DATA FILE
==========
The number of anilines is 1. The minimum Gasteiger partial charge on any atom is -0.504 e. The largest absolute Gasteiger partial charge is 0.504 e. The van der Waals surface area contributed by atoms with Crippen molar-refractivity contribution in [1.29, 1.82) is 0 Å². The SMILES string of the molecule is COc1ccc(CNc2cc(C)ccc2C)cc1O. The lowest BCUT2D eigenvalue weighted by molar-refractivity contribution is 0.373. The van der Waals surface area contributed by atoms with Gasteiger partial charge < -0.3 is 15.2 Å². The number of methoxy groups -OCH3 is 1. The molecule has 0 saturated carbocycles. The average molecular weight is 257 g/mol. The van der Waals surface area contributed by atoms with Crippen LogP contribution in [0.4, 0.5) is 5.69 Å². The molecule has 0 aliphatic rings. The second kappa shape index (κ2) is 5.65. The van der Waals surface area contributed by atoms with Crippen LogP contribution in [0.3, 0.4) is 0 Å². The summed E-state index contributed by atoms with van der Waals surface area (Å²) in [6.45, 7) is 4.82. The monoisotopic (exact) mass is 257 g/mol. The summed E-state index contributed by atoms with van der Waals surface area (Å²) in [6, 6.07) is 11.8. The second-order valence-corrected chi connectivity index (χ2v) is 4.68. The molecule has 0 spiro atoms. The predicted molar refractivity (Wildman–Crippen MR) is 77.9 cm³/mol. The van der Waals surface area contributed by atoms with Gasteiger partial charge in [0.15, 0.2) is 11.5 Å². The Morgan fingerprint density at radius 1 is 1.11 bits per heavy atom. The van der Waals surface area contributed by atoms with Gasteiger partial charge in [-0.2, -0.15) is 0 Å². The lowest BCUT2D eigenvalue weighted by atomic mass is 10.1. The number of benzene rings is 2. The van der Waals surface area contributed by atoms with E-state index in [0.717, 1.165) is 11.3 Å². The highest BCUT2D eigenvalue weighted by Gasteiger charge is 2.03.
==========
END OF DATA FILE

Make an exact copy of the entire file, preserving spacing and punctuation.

The number of anilines is 1. The minimum Gasteiger partial charge on any atom is -0.504 e. The largest absolute Gasteiger partial charge is 0.504 e. The van der Waals surface area contributed by atoms with Crippen molar-refractivity contribution in [1.29, 1.82) is 0 Å². The SMILES string of the molecule is COc1ccc(CNc2cc(C)ccc2C)cc1O. The lowest BCUT2D eigenvalue weighted by molar-refractivity contribution is 0.373. The van der Waals surface area contributed by atoms with Gasteiger partial charge < -0.3 is 15.2 Å². The number of methoxy groups -OCH3 is 1. The molecule has 0 saturated carbocycles. The average molecular weight is 257 g/mol. The van der Waals surface area contributed by atoms with Crippen LogP contribution in [0.4, 0.5) is 5.69 Å². The molecule has 0 aliphatic rings. The second kappa shape index (κ2) is 5.65. The van der Waals surface area contributed by atoms with Crippen LogP contribution in [0.3, 0.4) is 0 Å². The summed E-state index contributed by atoms with van der Waals surface area (Å²) in [6.45, 7) is 4.82. The monoisotopic (exact) mass is 257 g/mol. The summed E-state index contributed by atoms with van der Waals surface area (Å²) in [6, 6.07) is 11.8. The second-order valence-corrected chi connectivity index (χ2v) is 4.68. The molecule has 0 spiro atoms. The predicted molar refractivity (Wildman–Crippen MR) is 77.9 cm³/mol. The van der Waals surface area contributed by atoms with Gasteiger partial charge in [0.15, 0.2) is 11.5 Å². The Morgan fingerprint density at radius 1 is 1.11 bits per heavy atom. The van der Waals surface area contributed by atoms with Gasteiger partial charge in [-0.2, -0.15) is 0 Å². The lowest BCUT2D eigenvalue weighted by atomic mass is 10.1. The number of benzene rings is 2. The van der Waals surface area contributed by atoms with E-state index in [0.717, 1.165) is 11.3 Å². The highest BCUT2D eigenvalue weighted by Gasteiger charge is 2.03.